How will this 'Christian' movement affect U.S. politics?
October 26, 2022
By now many, if not most, of us have heard about white Christian nationalists who want to make America great again by making sure the U.S. is a Christian nation run by Christians who are descended from the original European invaders.
But how do such nationalists relate to Christian dominionists, about whom some of us began to hear in the 1960s and '70s? And how does dominionism differ from dispensationalist theology?
This article from the current edition of The Christian Century deals with that very question. And it's well worth the time it will take you to read it. In it, you will meet Rousas John Rushdoony, Sen. Ted Cruz, Sen. Josh Hawley and others.
All this talk about dominionism, dispensationalism and nationalism may sound like a strange and meaningless debate among theology students. But it's much more than that. It has to do, at base, with what kind of government Americans want and with which politicians are seeking to move the government toward their own theological choices. If we don't pay attention to all of this we will pay for our ignorance in very costly ways.
So, as the Christian Century article by Keri Ladner (a religious studies scholar) notes, "Dominionism is the belief that Christians should take moral, spiritual and ecclesiastical control over society. It has risen rather quietly in American society, and it has had no major public battles with dispensationalism. Instead, the two have come to overlap in interesting ways. . ."
"(D)ominionism has made significant inroads in American evangelicalism over the last two decades—and shaped the political engagement of the religious right.
"Christian dominionism shares with (the late Rev. Jerry) Falwell’s public-facing dispensationalism the idea of America’s divine favor. But the two depart on the key question of the fate of the world. Unlike dispensationalism’s message of social deterioration that precedes Christ’s return, Christian dominionism is postmillennial rather than premillennial. It argues that Christians can and must reform society so that it becomes progressively better. Only then will Christ return."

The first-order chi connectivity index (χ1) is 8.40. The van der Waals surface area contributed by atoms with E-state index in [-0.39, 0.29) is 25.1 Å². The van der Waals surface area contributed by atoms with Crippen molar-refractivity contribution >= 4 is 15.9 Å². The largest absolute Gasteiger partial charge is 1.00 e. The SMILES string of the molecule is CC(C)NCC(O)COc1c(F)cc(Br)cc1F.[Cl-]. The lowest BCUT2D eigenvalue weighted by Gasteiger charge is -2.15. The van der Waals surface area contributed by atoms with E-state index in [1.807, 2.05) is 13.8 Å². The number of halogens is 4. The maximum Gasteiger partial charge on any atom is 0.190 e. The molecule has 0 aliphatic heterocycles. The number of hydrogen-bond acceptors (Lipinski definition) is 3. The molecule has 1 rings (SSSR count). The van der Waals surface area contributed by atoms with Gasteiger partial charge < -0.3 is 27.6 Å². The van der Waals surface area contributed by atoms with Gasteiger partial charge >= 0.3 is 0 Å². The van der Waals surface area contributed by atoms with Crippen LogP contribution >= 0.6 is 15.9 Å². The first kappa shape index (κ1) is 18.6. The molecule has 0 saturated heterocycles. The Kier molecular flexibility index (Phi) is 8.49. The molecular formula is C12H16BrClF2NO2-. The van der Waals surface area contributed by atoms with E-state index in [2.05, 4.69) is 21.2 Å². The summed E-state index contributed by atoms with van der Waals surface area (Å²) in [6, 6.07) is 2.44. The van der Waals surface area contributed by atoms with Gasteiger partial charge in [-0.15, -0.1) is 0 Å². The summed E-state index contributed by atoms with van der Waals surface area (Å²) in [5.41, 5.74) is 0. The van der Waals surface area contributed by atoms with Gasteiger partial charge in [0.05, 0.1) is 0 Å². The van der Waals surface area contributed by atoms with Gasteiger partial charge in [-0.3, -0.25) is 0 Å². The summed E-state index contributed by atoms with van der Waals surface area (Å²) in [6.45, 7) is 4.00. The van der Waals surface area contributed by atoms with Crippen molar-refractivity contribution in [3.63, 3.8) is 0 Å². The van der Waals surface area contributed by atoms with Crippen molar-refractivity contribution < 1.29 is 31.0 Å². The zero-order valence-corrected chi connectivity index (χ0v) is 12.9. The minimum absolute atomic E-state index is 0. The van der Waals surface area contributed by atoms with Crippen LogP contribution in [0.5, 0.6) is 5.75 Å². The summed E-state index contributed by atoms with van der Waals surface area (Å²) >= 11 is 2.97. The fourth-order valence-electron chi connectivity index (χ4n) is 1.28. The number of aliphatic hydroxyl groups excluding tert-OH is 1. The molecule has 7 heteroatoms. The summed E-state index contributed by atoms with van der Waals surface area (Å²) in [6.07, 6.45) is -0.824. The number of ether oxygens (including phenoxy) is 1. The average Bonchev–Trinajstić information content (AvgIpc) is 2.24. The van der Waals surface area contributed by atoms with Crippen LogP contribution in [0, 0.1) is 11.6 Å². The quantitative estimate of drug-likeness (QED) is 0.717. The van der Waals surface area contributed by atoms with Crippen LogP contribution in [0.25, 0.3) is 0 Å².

I mentioned Rushdoony above. He developed Christian reconstructionism. As Ladner writes, "The central tenet of Rushdoony’s teaching is that God has tasked Christians with taking dominion over society, beginning in Genesis 1:28, in which God commands humans to take dominion over the earth. While many Christians have applied this verse in the context of stewardship, Rushdoony taught that this creation mandate is really a dominion mandate, commanding humans to bring every sphere of society — as well as nature itself — into subjugation under Christ."
Ladner then asks: "What would the perfectly reconstructed society look like? Rushdoony taught that it would provide man — specifically the male gender — with the greatest possible freedom, due to the absence of a government that currently limits that freedom. A federal government would no longer be responsible for laws that govern public safety, social programs (including public schools and welfare), or just about anything else.